What is Missing from America’s China Policy? A Washington Examiner Symposium

What is Missing from America's China Policy? A Washington Examiner Symposium


The overarching deficit in U.S.-China policy is our lack of credibility as a champion, never mind the leading champion, of freedom. Post-World War II American foreign policy wasn’t perfect, but it was morally, strategically, and militarily convincing. Reeling from the horrors and devastation of fascism and “total war” and faced with Soviet atrocities and conquests, the United States resolved to stop expansionist aggression in its tracks and counter extremist ideologies with ideas of political liberty and human worth. Universal rights initiatives flourished, while defenses and alliances grew. In word and deed, the U.S. promoted an economically open, democratically oriented, rules-based international order.

But after America “won” the Cold War, it displayed naive and incoherent policies and an unenergetic and unreliable commitment to principles. We stand with allies, then we don’t. We say we’re for human rights but equivocate. We rely on deterrence yet allow military capabilities to deteriorate. Imperial China has little reason to believe it will meet serious, sustained resistance. China was welcomed into the World Trade Organization despite human rights violations and technology theft and took shrewd advantage of the West’s hope that economic interaction would mitigate tyranny and aggression. China observed America’s precipitous withdrawal from Iraq, failure to enforce “red lines” in Syria, appeasement of Russia and Iran, and cruel, feckless abandonment of Afghanistan. China weighs the Biden administration’s timid support for Iran protests and quiet response to China’s own protests. President Joe Biden is encouraged by renewed “dialogue” with Chinese Communist Party President Xi Jinping, but Xi has seen Western negotiators fall for gestures and promises of adversaries who use “talks” to buy time and cover for antidemocratic schemes.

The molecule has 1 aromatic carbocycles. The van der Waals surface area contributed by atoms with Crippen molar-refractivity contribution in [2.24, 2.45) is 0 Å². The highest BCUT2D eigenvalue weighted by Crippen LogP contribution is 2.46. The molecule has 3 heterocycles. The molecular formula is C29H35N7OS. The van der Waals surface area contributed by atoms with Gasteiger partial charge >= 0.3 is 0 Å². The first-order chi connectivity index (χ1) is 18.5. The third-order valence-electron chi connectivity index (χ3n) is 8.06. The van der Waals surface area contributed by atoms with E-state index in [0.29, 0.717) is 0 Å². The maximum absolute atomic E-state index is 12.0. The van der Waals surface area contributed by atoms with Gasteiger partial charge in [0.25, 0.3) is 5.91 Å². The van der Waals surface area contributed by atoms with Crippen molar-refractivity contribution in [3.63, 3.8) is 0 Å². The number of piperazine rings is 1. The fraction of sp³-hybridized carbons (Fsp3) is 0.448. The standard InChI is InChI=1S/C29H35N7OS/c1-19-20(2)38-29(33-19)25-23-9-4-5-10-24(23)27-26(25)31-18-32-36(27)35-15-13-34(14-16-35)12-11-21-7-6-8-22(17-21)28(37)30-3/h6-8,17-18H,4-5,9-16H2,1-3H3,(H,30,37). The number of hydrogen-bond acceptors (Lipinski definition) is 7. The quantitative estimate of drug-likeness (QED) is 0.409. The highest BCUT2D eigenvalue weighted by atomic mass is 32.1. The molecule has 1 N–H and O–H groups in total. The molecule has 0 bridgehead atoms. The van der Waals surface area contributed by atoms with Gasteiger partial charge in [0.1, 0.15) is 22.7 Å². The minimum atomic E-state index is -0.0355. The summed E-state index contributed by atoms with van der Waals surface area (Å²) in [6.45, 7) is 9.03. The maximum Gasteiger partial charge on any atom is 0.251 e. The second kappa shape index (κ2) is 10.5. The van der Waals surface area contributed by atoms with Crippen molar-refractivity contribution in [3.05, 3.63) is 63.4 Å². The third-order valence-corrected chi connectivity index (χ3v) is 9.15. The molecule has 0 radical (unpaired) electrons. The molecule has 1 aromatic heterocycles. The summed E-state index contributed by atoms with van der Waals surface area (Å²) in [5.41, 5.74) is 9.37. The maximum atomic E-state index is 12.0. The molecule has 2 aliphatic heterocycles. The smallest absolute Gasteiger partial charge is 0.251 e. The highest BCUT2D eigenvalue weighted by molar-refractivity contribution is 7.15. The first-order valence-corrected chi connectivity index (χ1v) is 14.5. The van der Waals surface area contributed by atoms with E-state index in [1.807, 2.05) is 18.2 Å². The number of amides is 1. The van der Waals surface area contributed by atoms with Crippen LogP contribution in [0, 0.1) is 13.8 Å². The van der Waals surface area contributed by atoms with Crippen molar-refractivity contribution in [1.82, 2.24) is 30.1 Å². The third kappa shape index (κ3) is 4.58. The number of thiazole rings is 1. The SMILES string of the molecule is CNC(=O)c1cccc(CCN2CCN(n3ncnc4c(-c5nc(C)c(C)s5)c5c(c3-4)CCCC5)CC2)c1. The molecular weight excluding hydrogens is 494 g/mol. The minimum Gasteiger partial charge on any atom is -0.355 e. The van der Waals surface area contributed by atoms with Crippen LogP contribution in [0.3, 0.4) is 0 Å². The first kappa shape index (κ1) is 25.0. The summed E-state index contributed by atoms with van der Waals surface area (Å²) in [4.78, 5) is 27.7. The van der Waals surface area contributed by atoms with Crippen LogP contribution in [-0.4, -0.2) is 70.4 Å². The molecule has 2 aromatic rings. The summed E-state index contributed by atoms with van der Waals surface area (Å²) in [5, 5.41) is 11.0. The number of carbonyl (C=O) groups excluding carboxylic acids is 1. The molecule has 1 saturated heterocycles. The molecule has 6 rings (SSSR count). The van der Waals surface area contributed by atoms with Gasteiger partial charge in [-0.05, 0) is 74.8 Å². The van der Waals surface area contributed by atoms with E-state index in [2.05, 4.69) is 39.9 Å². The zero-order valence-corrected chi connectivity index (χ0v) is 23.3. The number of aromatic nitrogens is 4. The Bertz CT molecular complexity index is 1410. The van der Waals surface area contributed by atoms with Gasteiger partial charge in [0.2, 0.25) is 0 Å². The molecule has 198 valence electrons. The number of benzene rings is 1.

China notes our erraticism, as when the U.S. “pivoted” to Asia to contain China until reality forced attention to other global threats, until China’s worsening aggression inspired a re-pivot, until Russia launched all-out war on Ukraine. Failure to arm Ukraine and staunchly deter and sanction bellicose Russia before Russia’s assault sent a dangerous signal to China vis-a-vis Taiwan. China sees the West’s too little, too late assistance to Ukraine and plans accordingly.

Xi perceives a United States that won’t do enough to stop China from invading Taiwan or to counter China’s genocide, militarism, and expansionism. He foresees few consequences for China’s collusion with Russia, Iran, and North Korea, subversion of democracies, and feverish anti-American propaganda. If the U.S. wants to prevent the escalation of atrocities and hostilities and avoid war, it must first be convincing.
— Anne R. Pierce is the author of books and articles on American presidents, American foreign policy, and American society. Follow her @AnneRPierce.

This article was originally published in The Washington Examiner on December 1, 2022. Read the full article here.